Washington, D.C., April, 26, 2012 – Landscape architects will join others from Honolulu to Philadelphia and gather today on local street corners, in parks, and on trails in celebration of National Landscape Architecture Month (NLAM). An often-misunderstood profession, landscape architects will demonstrate how they design the environment by preserving nature, creating active ecosystems, enhancing biodiversity, contributing to cleaner air and, in particular, encouraging healthier lifestyles.
“Landscape architects create spaces that promote physical activity, including parks, recreational facilities, bicycle paths, walking trails, and transportation corridors that offer alternatives to a reliance on cars,” said Susan Hatchell, president of the American Society of Landscape Architects (ASLA).
National events include landscape architects sketching new designs to better their neighborhoods or leading bike- or walking-tours that showcase examples of landscape architecture’s contributions to local communities.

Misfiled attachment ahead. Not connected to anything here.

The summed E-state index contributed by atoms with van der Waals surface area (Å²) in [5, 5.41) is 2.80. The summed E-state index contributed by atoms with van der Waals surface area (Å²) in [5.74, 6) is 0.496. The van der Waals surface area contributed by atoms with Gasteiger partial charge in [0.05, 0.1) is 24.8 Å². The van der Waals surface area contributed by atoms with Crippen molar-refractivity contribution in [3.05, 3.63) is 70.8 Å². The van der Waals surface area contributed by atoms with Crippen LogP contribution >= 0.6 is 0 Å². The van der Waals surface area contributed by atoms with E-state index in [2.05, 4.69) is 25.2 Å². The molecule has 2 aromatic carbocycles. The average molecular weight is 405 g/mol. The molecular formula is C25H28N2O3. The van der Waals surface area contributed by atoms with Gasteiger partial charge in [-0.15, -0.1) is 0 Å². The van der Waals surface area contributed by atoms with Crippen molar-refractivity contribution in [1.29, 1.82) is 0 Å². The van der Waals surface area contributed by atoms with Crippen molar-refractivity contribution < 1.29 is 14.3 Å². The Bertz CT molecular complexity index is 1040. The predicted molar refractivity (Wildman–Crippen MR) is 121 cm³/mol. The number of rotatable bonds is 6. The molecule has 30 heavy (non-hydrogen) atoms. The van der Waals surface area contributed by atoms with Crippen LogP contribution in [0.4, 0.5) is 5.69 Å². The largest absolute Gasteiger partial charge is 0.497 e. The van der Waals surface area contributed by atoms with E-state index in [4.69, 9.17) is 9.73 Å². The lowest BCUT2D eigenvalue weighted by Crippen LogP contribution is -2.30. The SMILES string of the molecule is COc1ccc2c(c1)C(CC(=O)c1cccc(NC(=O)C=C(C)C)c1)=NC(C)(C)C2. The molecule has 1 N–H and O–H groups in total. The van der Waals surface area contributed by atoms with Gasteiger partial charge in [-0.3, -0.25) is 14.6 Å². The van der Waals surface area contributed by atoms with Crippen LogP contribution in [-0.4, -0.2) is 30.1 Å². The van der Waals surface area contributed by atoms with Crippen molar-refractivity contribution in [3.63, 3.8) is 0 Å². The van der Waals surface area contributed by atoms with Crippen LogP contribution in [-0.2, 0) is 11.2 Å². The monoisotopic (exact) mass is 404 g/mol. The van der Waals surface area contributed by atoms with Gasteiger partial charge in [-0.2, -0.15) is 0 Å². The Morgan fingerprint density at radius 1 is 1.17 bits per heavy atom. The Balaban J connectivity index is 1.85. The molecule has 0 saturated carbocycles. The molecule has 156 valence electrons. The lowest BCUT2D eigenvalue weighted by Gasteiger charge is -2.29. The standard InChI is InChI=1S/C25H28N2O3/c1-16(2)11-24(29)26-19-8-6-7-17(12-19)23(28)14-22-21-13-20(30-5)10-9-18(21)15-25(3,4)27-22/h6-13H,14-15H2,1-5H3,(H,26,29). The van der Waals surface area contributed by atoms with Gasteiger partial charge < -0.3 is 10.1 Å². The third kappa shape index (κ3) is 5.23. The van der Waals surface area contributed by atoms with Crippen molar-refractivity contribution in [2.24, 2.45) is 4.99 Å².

The 26th marks Frederick Law Olmsted’s birthday, who is considered the father of American landscape architecture. Olmsted designed such iconic spaces as Central Park, and his son helped found ASLA in 1899.
View all scheduled nationwide events via Google maps.
“The national map of events is truly impressive, and we know many more events have yet to be reported,” said Hatchell. “This day of action is indicative of our membership’s commitment to educating the public on how design tackles issues from obesity and heart design to climate change.” A new ASLA brochure, “Designing for Your Health and Well-Being,” describes the ways that landscape design can promote healthy living.
Since Olmsted’s time, the field of landscape architecture has led environmental solutions and prompted new, healthy approaches to civic planning with such design innovations as green roofs, partnership in sustainability certification, and green infrastructure solutions.
Learn more about landscape architecture by visiting www.asla.org/design.